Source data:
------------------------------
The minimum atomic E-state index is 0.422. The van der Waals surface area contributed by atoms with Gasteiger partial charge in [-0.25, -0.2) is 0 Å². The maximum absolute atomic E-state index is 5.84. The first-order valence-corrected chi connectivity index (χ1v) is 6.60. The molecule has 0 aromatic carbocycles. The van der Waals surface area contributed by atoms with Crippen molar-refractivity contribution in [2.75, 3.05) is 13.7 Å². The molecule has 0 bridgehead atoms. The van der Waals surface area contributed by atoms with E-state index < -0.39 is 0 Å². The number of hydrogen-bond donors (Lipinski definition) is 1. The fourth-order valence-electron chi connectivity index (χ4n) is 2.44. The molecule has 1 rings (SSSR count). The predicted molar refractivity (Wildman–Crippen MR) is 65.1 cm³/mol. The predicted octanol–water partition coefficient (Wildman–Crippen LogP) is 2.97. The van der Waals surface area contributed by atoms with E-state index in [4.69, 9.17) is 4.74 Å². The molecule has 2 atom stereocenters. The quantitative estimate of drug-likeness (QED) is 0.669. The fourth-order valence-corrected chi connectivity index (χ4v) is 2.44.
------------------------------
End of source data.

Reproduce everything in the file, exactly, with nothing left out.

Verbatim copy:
The minimum atomic E-state index is 0.422. The van der Waals surface area contributed by atoms with Gasteiger partial charge in [-0.25, -0.2) is 0 Å². The maximum absolute atomic E-state index is 5.84. The first-order valence-corrected chi connectivity index (χ1v) is 6.60. The molecule has 0 aromatic carbocycles. The van der Waals surface area contributed by atoms with Crippen molar-refractivity contribution in [2.75, 3.05) is 13.7 Å². The molecule has 0 bridgehead atoms. The van der Waals surface area contributed by atoms with E-state index < -0.39 is 0 Å². The number of hydrogen-bond donors (Lipinski definition) is 1. The fourth-order valence-electron chi connectivity index (χ4n) is 2.44. The molecule has 1 rings (SSSR count). The predicted molar refractivity (Wildman–Crippen MR) is 65.1 cm³/mol. The predicted octanol–water partition coefficient (Wildman–Crippen LogP) is 2.97. The van der Waals surface area contributed by atoms with E-state index in [4.69, 9.17) is 4.74 Å². The molecule has 2 atom stereocenters. The quantitative estimate of drug-likeness (QED) is 0.669. The fourth-order valence-corrected chi connectivity index (χ4v) is 2.44.